The pronociceptive effect of ondansetron in the setting of P-glycoprotein inhibition ANESTHESIA AND ANALGESIA Scott, J. A., Wood, M., Flood, P. 2006; 103 (3): 742-746


Ondansetron is a potent antiemetic drug that acts through inhibition of the 5HT3 receptors for serotonin. Minimum alveolar concentration (MAC) for isoflurane is not affected by systemic ondansetron; however ondansetron is a substrate of P-glycoprotein, a transport pump expressed in the blood-brain barrier. Thus, we hypothesized that central nervous system concentrations of ondansetron might be reduced by the P-gp protein. As potent inhibitors of P-gp are in clinical trials to improve access of desirable chemotherapeutic and antibiotic drugs to the central nervous system, we studied the effect of ondansetron in the absence of extrusion by P-gp. Normal rats were given lumbar intrathecal ondansetron or vehicle. P-gp knockout mice and wild-type controls were treated with systemic ondansetron in the presence and absence of clinically used P-gp inhibitors. Nociception was assessed as thermal hindpaw withdrawal latency and immobility was assessed as isoflurane MAC. In rats, intrathecal ondansetron (20 g) increased thermal pain sensitivity by 20.0% +/- 5.8% (P < 0.01). Systemic ondansetron (2 mg/kg) increased pain sensitivity in P-gp knockout mice but had no effect in wild-type mice (P < 0.01). Systemic ondansetron had a small but statistically significant pronociceptive effect after treatment of wild-type mice with the P-gp inhibitor quinidine but not with cyclosporine or verapamil. Isoflurane MAC was not changed by intrathecal ondansetron in rats or systemically administered ondansetron in P-gp knockout mice. Intrathecal ondansetron can enhance thermal pain sensitivity. In the absence of P-gp protein, ondansetron can reach concentrations sufficient to increase pain sensitivity. Even with direct spinal application, ondansetron does not alter isoflurane MAC, supporting the idea that 5HT3 modulation does not play a role in general anesthetic immobility.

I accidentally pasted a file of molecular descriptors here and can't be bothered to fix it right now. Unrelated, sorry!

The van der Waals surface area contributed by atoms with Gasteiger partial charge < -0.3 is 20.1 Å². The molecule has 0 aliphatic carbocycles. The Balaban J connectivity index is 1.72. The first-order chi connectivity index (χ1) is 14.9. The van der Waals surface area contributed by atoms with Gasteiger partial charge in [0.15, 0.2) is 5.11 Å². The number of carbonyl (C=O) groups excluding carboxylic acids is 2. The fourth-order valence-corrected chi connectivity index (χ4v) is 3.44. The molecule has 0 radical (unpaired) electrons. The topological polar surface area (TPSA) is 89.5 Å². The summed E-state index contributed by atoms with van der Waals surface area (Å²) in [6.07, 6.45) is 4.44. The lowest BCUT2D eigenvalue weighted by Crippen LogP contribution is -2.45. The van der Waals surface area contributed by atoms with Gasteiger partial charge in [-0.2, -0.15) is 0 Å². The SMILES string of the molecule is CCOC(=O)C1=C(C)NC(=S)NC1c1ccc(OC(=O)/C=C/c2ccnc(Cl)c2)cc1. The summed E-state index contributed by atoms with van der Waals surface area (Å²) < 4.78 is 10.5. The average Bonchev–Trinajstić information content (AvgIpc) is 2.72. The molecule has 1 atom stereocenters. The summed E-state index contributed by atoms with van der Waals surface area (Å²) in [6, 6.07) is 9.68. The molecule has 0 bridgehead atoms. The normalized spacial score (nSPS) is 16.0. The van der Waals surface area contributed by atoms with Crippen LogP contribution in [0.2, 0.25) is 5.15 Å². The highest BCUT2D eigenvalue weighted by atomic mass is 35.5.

View details for DOI 10.1213/01.ane.0000228861.80314.22

View details for Web of Science ID 000240049800037

View details for PubMedID 16931690